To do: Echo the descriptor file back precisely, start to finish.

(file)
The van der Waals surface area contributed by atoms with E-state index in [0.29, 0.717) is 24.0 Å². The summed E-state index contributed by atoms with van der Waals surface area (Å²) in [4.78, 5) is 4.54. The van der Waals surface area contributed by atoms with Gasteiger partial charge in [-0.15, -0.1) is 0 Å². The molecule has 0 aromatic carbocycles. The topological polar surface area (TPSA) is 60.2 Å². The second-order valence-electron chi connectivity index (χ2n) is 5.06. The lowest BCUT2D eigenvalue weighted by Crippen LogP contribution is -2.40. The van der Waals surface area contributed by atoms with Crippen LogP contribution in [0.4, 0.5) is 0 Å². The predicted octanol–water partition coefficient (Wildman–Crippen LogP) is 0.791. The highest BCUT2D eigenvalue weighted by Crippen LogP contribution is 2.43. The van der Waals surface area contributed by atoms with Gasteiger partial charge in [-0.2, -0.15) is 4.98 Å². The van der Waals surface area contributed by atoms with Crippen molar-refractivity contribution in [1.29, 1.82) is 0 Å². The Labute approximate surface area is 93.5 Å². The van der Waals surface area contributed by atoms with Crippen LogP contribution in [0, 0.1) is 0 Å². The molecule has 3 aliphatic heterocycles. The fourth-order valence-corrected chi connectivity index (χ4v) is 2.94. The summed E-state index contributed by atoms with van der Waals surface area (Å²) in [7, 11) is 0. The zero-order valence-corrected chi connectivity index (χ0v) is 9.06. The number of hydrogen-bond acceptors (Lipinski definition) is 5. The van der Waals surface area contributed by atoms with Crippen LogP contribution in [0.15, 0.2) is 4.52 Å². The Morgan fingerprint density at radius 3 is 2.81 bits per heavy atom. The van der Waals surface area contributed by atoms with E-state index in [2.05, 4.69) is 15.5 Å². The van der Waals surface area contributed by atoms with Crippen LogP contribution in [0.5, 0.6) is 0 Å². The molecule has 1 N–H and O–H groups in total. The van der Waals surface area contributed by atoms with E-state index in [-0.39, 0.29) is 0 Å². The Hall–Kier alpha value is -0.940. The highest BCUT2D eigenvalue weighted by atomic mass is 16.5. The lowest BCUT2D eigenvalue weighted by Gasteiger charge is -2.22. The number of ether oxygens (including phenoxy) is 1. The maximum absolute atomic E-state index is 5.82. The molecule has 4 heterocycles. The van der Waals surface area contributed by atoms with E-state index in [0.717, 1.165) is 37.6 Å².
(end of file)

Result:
The van der Waals surface area contributed by atoms with E-state index in [0.29, 0.717) is 24.0 Å². The summed E-state index contributed by atoms with van der Waals surface area (Å²) in [4.78, 5) is 4.54. The van der Waals surface area contributed by atoms with Gasteiger partial charge in [-0.15, -0.1) is 0 Å². The molecule has 0 aromatic carbocycles. The topological polar surface area (TPSA) is 60.2 Å². The second-order valence-electron chi connectivity index (χ2n) is 5.06. The lowest BCUT2D eigenvalue weighted by Crippen LogP contribution is -2.40. The van der Waals surface area contributed by atoms with Crippen LogP contribution in [0.4, 0.5) is 0 Å². The predicted octanol–water partition coefficient (Wildman–Crippen LogP) is 0.791. The highest BCUT2D eigenvalue weighted by Crippen LogP contribution is 2.43. The van der Waals surface area contributed by atoms with Gasteiger partial charge in [-0.2, -0.15) is 4.98 Å². The van der Waals surface area contributed by atoms with Crippen molar-refractivity contribution in [1.29, 1.82) is 0 Å². The Labute approximate surface area is 93.5 Å². The van der Waals surface area contributed by atoms with Crippen LogP contribution in [0, 0.1) is 0 Å². The molecule has 3 aliphatic heterocycles. The fourth-order valence-corrected chi connectivity index (χ4v) is 2.94. The summed E-state index contributed by atoms with van der Waals surface area (Å²) in [7, 11) is 0. The zero-order valence-corrected chi connectivity index (χ0v) is 9.06. The number of hydrogen-bond acceptors (Lipinski definition) is 5. The van der Waals surface area contributed by atoms with Crippen LogP contribution in [0.15, 0.2) is 4.52 Å². The Morgan fingerprint density at radius 3 is 2.81 bits per heavy atom. The van der Waals surface area contributed by atoms with E-state index in [2.05, 4.69) is 15.5 Å². The van der Waals surface area contributed by atoms with Crippen LogP contribution in [0.5, 0.6) is 0 Å². The molecule has 1 N–H and O–H groups in total. The van der Waals surface area contributed by atoms with E-state index in [-0.39, 0.29) is 0 Å². The Hall–Kier alpha value is -0.940. The highest BCUT2D eigenvalue weighted by atomic mass is 16.5. The lowest BCUT2D eigenvalue weighted by Gasteiger charge is -2.22. The number of ether oxygens (including phenoxy) is 1. The maximum absolute atomic E-state index is 5.82. The molecule has 4 heterocycles. The van der Waals surface area contributed by atoms with E-state index in [0.717, 1.165) is 37.6 Å².